Monday, November 17, 2008

8 out of 14 PAP Town Councils have exposure to Lehman Brothers

Updated 18 Nov 2008: Added returns figures from the newspaper

I've written a post last year with regards to Holland-Bukit Panjang Town Council investing our money in the stock market, in particular in Creative. Now it seems that they did not learn from that lesson and went up 1 step further. They started investing in structured products!

Holland-Bukit Panjang and Pasir Ris-Punggol town councils have invested a total of S$12 million in DBS High Notes, Lehman Brothers' Minibond Notes and Merrill Lynch's Jubilee Series 3. Other town councils such as Aljunied, Ang Mo Kio-Yio Chu Kang, Hong Kah, Marine Parade, Tampines and Tanjong Pagar also have exposure to Lehman Brothers.

It was stated that it's a small percentage of the total funds available. However other than the question on why on earth a town council will invest their sinking funds into structured products instead of thinking of ways to rejuvenate the estate or to subsidize the conservancy charges, my main question is why did the town councils have so much money? And if they have so much money, why did they use the excuse of inflation to increase our conservancy charges??

The whole idea of a town council is that its not meant for-profit. It's suppose to be a non-profit organisation since the money comes from the general public. Therefore, if there's surplus, the benefits should flow back to the general public. With so much funds available, just by putting it in a simple highest rated bonds and fixed deposits would yield a decent return.

Worst still, based on what was reported in the newspapers, the returns averaged over 3 percent a year over the last 6 years, excluding the Lehman fiasco. 3%! Investing in equities! Considering the risk premium, why on earth would you take so much risk to get a return of 3% in equities when you can get the almost equivalent using bonds and fixed deposits?? Come on... I think even Singapore millionaires can get more than 3% on their deposit accounts.

According to the newspapers, they say that they need to build up their sinking funds to replace the lifts every 28 years. Hello... I compound $150million a year with interest of 3%, I get a total of $343million at the end of 28 years. Even compounding $75million a year, I get a total of $172million at the end of 28 years! Each lift cost only at most $250,000. How many lifts do you have in a HDB block?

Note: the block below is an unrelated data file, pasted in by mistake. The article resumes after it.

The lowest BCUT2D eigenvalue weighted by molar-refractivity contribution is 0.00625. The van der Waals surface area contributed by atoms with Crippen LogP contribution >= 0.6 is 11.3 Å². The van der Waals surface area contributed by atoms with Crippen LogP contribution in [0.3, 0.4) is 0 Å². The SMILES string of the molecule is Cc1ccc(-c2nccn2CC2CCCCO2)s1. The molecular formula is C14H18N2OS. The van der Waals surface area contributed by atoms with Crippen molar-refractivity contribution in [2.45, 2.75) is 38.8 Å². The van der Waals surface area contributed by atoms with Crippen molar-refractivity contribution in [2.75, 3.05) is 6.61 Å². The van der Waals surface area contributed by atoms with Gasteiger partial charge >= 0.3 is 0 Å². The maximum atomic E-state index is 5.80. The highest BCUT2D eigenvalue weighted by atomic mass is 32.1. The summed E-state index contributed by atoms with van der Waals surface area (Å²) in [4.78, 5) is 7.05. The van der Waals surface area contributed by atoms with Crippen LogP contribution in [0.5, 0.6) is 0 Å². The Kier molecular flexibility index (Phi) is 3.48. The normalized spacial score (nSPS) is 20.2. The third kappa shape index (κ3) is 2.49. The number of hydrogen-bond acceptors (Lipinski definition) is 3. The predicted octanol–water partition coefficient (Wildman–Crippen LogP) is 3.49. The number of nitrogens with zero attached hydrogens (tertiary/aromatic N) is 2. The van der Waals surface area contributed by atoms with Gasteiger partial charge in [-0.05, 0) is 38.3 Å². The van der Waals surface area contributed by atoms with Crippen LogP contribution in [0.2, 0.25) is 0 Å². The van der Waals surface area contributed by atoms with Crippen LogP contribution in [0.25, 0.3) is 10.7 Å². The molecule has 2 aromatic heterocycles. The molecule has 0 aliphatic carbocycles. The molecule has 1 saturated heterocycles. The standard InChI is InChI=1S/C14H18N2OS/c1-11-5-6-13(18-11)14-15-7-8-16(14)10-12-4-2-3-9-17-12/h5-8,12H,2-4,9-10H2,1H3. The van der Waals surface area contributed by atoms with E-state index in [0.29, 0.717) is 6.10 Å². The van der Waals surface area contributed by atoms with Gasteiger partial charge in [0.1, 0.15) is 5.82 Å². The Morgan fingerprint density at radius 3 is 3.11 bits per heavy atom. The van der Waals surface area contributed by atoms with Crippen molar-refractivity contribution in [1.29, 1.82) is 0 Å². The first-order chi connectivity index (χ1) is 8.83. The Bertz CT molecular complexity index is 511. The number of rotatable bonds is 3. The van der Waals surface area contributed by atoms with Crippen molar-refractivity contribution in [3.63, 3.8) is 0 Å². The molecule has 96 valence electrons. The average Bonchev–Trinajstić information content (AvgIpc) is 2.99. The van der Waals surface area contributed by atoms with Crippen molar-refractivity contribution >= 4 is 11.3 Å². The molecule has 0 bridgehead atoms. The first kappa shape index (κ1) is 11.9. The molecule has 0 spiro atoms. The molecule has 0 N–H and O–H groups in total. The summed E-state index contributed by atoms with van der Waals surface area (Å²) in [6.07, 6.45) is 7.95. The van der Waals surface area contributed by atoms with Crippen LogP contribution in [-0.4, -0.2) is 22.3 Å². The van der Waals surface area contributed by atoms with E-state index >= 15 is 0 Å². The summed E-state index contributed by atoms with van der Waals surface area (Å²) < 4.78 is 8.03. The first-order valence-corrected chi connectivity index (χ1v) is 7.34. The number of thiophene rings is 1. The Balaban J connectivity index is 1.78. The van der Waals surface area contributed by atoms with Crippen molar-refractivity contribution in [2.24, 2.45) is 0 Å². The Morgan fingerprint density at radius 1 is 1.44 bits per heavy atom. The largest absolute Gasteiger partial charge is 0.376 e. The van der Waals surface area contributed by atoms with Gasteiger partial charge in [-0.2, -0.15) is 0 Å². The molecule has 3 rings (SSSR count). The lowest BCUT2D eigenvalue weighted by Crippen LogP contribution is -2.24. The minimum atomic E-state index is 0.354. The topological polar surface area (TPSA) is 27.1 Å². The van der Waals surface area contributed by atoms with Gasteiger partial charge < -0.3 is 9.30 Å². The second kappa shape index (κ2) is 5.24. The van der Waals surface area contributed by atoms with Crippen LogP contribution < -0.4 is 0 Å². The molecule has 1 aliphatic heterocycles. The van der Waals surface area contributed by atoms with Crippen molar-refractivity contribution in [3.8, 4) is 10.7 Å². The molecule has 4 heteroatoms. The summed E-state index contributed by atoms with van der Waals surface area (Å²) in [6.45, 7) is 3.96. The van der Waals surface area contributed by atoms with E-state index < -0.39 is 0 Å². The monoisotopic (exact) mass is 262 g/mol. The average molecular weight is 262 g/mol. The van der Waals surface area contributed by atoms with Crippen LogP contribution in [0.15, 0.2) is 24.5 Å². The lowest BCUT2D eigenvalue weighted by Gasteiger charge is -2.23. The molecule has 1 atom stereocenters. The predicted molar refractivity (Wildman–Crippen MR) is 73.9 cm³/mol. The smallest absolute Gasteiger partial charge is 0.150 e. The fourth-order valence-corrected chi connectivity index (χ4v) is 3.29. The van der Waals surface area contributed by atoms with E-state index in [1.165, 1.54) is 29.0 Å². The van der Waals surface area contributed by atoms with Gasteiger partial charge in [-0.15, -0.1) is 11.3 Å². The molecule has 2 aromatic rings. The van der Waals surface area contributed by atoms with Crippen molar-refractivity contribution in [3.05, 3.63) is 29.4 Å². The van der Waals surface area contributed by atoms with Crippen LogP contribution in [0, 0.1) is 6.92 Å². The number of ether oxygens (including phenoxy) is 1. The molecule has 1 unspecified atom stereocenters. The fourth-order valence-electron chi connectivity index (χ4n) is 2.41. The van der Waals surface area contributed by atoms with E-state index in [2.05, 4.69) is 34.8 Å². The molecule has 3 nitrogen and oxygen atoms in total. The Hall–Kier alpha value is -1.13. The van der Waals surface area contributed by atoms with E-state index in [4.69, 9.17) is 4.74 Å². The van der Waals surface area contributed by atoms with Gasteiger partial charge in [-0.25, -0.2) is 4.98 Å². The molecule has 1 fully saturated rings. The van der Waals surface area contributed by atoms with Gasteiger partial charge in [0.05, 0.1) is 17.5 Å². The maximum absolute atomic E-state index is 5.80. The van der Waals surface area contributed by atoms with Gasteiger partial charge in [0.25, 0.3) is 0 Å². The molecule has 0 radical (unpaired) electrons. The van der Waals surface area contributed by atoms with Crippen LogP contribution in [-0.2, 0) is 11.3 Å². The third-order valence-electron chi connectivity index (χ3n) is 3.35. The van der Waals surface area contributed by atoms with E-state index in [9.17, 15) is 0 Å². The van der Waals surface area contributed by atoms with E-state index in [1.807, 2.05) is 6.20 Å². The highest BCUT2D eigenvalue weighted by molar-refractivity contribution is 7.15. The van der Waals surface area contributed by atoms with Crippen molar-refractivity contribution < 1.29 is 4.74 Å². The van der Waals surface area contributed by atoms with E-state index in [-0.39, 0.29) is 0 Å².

There should be a cap on the amount of sinking funds the town council should have. What's the use of having so large an amount if the benefits do not flow back to the general public? The famous Holland-Bukit Panjang Town Council seems to have $120million in the sinking fund, based on reported 6.7% invested in the structured products ($8 million).

Having surplus is one thing, but this is getting ridiculous. Is it so hard to use the money the general public has given to rejuvenate the estate, or to reduce our conservancy charges that we must pay?

Why on earth did they have so much in their sinking funds?? Scrooge McDuck??!?!?!


Anonymous said...

Gosh, the total reserves of the Town Councils now stands at $2 billion. That's staggering. They should reduce the conservancy charges, in this difficult time.

3% average returns is measely indeed. Compared to fixed deposits of 0.9% it looks good, but for goodness sake there are banks that offer much more than that if you check around. But they seemed to be proud of that, so what can we say.

But not to worry, the state media will know how to whitewash the blemish. Thank God, Hougang and Potong Pasir were not involved, otherwise, I dread to read the headlines in the state media.

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Anonymous said...

"What's the use of having so large an amount if the benefits do not flow back to the general public?"

that's the bottom line. they are run like singapore and its reserves. keep and keep and keep supposedly for rainy day, but somenow rainy day never comes and money never seen once taken from us.

chantc said...

I did not expect anyone to take note of my ramblings. This corner is just a place for me to vent some of my frustrations.

I'm actually more concerned about the total amount of money in the sinking fund. How did the town councils amass a $150million sinking fund? That's alot of money.

And yet in some estates, we can see that dead rats can be left for weeks without anyone clearing, cleaners wasting water instead of cleaning the car parks, lights spoilt making the whole area dark, etc...

Are we saving so much money for the wrong reason?

Invest in Singapore said...

When the sinking fund takes much more than it is required to daily and routine maintenance, it is a sign that it has taken too much.

In other words, it has charged you more than it should in conservancy fees in building up such a huge surplus. It is useless to tell the people that the country and the town council is so great for amassing such funds as the people struggles with daily living.

Just my thoughts.

chantc said...

GRCs has grown too big for its own good. In the end, all the economies of scale for GRCs did not translate into lower conservancy charges. I still remember not too long ago, some MP even remarked that conservancy charges should be linked to an inflation index (our current inflation rate for this year is close to 7%).

It just makes me wonder. Who is short changing who?

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